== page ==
Michael Scanlon: How to "bring out the wackos"
Here's something that should at least temporarily replace "poor, uneducated, and easy to command" as the most outrageous characterization of conservative Christians.
Salon.com reports from the U.S. Senate Indian Affairs Committee hearings on the practices of lobbyists Jack Abramoff, Ralph Reed, and Michael Scanlon.
Weblog doesn't have time to go into all the details of the investigation here. If you need a background briefing, Wikipedia has a pretty good one. What Weblog is more interested in is how sure Scanlon (and presumably the others, including former Christian Coalition president Reed) were that they could convince conservative Christians that they were opposing gambling by protecting gambling interests.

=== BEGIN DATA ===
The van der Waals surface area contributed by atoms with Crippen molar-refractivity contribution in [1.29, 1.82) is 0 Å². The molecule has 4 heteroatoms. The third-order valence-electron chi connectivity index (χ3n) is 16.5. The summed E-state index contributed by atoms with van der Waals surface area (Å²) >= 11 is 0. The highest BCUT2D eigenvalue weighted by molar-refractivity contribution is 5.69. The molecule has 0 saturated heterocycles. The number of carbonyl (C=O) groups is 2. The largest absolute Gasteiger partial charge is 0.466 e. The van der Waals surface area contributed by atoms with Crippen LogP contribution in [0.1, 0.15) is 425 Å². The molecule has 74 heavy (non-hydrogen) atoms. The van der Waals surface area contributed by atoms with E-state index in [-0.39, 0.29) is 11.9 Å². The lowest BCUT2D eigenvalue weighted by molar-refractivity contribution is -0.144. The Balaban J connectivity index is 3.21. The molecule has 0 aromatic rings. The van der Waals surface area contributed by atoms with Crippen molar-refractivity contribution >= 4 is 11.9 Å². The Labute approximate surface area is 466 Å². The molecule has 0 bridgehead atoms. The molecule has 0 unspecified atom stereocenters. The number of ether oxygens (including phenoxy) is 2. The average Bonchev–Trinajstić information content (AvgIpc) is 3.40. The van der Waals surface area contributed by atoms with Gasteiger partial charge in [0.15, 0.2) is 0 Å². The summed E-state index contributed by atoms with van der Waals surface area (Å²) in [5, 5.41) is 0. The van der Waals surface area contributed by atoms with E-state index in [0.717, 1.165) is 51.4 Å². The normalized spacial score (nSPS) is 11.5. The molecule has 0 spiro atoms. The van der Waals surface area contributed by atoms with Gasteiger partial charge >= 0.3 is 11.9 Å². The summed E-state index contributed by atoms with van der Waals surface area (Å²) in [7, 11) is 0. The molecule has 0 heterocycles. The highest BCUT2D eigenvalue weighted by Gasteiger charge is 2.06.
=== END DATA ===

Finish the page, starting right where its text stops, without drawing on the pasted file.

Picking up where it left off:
Indian tribes wanted their casinos protected from competition, such as state lotteries and casinos on other tribes' land. So the lobbyists decided to mobilize Christians against the proposals to expand local gambling.
Here's Salon's Michael Scherer:
Consider one memo highlighted in a Capitol Hill hearing Wednesday that Scanlon, a former aide to Rep. Tom DeLay, R-Texas, sent the Coushatta Tribe of Louisiana to describe his strategy for protecting the tribe's gambling business. In plain terms, Scanlon confessed the source code of recent Republican electoral victories: Target religious conservatives, distract everyone else, and then railroad through complex initiatives.
The brilliance of this strategy was twofold: Not only would most voters not know about an initiative to protect Coushatta gambling revenues, but religious "wackos" could be tricked into supporting gambling at the Coushatta casino even as they thought they were opposing it.
The use of the term "wackos" was ...1